Inclusivity Threatens Jewish Continuity

Modern society has embraced the concept of inclusiveness with a vengeance.

Millennials have signed on to the concept of inclusiveness which values the perspectives and contributions of all people, and strives to incorporate the needs and viewpoints of diverse communities into all aspects of every organization, community and enterprise.  While this may be desirous in the general community, in the workplace and in the educational sphere, when it is applied to Jewish continuity it simply spells disaster.

Witness the recent decision by the Reconstructionist Rabbinical College (RRC) in Philadelphia to allow individuals to study for the rabbinate even if they are either married to or in a committed relationship with a non-Jew.  To quote RRC President Rabbi Deborah Waxman:  “At this point the Jewish future in North America depends, in part, on our ability to engage intermarried Jews, unless we are willing to write off so many of us. If we continue to alienate them by saying that their partnering with a non-Jew means that they are no longer legitimate in some way as Jews, then we create a self-fulfilling prophecy and drive them away.”

My Zadie would be turning over in his grave if he heard this balderdash.  We are not speaking about your average middle of the road American Jews here.  We are speaking about individuals who make a life choice to be spiritual leaders for their Jewish communities and, by association, to be role models of individuals committed to Jewish continuity.   No one is saying that partnering with a non-Jew means they are no longer legitimate in some way as Jews (although there will be people who support that position, as well), but rather that if one chooses to study for the rabbinate that choice, by definition, must imply the commensurate choice that the candidate not be involved romantically with a non-Jew.

But the insanity continues. Cindy Skrzycki, the Catholic mother of a woman who is studying for the Rabbinate, in an article posted on the website of The Forward, writes:  “As a Catholic woman married to a Jewish man, and as the mother of a daughter who is studying to be a Reform rabbi, I see the value of the Reconstructionist decision to reset the criteria. It may encourage more applicants and it would create a pool of interfaith rabbis who will experience the challenges that intermarried couples face, while eliminating the sense that choice of partner matters more than outcome.”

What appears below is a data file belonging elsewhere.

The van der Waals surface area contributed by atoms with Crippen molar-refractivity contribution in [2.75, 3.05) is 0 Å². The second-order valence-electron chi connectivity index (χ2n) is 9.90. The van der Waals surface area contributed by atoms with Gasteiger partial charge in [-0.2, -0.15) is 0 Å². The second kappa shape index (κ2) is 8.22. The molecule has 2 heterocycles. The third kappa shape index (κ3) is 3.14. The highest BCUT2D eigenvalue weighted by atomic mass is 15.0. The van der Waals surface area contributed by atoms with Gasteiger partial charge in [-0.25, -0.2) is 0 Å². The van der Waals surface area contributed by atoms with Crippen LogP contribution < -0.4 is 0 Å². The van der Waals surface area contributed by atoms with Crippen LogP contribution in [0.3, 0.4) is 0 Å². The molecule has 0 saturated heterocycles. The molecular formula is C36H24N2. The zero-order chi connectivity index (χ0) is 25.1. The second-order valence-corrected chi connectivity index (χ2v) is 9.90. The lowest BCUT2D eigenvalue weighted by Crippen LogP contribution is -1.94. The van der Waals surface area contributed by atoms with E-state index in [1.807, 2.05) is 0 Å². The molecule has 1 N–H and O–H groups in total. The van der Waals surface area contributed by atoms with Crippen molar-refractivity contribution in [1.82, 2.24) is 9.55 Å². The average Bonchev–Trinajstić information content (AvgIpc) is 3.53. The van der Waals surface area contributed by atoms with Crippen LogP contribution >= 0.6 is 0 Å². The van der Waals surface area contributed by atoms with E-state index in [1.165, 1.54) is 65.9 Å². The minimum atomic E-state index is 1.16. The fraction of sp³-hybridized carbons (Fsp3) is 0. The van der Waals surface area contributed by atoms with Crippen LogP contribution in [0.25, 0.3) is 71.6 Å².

So there you have it. Because the rate of intermarriage in the U.S. among the non-Orthodox is now about 58%, in order for rabbis to effectively serve that community they need to be intermarried so that they can properly empathize with their congregants.  Really?

Carrying this to the extreme, I guess we should make sure to have a cadre of attorneys who are crooks so that they can properly empathize with their clients. After all, if you have never committed a crime how can you possible know how the perpetrator feels?

There are those, of course, who say that the Reconstructionist movement is small with less than 100 congregations and its impact will be minimal.  But the issue was already raised a couple of years ago by students at the Reform’s Hebrew Union College and, no doubt, it will eventually be raised at the Conservative movement’s Jewish Theological Seminary as well.

Jane Eisner, the Editor in Chief of The Forward said it best when she opined: “Clergy don’t reflect their congregations. Clergy lead their congregations – and do so not as leaders who bow to the fashion and trends of the moment, but as vivid exemplars of our best norms and intentions, as strong aspirational figures.”

There are many external threats to Jewish continuity and they are well known.  In many cases there is little we can do to protect ourselves from them.  But the last thing we need is to create internal threats that undermine traditions that have held us together as a people for over 3,500 years.  Inclusivness in the religious sphere, taken to the extreme, is clearly a life-threatening virus that needs to be checked before it destroys whatever is left of diaspora Jewry.

About the Author
Sherwin Pomerantz is a native New Yorker, who lived and worked in Chicago for 20 years before coming to Israel in 1984. An industrial engineer with advanced degrees in mechanical engineering and business, he is President of Atid EDI Ltd., a 29 year old Jerusalem-based economic development consulting firm which, among other things, represents the regional trade and investment interests of a number of US states, regional entities and Invest Hong Kong. A past national president of the Association of Americans & Canadians in Israel, he is also Immediate Past Chairperson of the Israel Board of the Pardes Institute of Jewish Studies and a Board Member of the Israel-America Chamber of Commerce. His articles have appeared in various publications in Israel and the US.